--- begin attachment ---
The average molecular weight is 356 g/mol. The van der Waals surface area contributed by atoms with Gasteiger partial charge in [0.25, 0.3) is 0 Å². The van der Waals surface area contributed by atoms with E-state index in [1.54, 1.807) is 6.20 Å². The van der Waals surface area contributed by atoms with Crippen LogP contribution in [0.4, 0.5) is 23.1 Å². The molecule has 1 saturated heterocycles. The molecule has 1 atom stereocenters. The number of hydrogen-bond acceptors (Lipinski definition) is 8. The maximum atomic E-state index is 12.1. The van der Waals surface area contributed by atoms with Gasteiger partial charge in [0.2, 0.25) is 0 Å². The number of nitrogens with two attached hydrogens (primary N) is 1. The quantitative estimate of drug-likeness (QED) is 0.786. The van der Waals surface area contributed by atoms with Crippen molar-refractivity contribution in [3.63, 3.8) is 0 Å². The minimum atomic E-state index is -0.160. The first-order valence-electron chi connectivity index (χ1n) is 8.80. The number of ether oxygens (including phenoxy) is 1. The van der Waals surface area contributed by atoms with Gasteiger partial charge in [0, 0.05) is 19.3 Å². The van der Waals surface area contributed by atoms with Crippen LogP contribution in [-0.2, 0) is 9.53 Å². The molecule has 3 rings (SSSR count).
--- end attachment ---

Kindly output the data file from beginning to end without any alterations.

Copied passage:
The average molecular weight is 356 g/mol. The van der Waals surface area contributed by atoms with Gasteiger partial charge in [0.25, 0.3) is 0 Å². The van der Waals surface area contributed by atoms with E-state index in [1.54, 1.807) is 6.20 Å². The van der Waals surface area contributed by atoms with Crippen LogP contribution in [0.4, 0.5) is 23.1 Å². The molecule has 1 saturated heterocycles. The molecule has 1 atom stereocenters. The number of hydrogen-bond acceptors (Lipinski definition) is 8. The maximum atomic E-state index is 12.1. The van der Waals surface area contributed by atoms with Gasteiger partial charge in [0.2, 0.25) is 0 Å². The number of nitrogens with two attached hydrogens (primary N) is 1. The quantitative estimate of drug-likeness (QED) is 0.786. The van der Waals surface area contributed by atoms with Crippen molar-refractivity contribution in [3.63, 3.8) is 0 Å². The minimum atomic E-state index is -0.160. The first-order valence-electron chi connectivity index (χ1n) is 8.80. The number of ether oxygens (including phenoxy) is 1. The van der Waals surface area contributed by atoms with Gasteiger partial charge in [0, 0.05) is 19.3 Å². The van der Waals surface area contributed by atoms with Crippen LogP contribution in [-0.2, 0) is 9.53 Å². The molecule has 3 rings (SSSR count).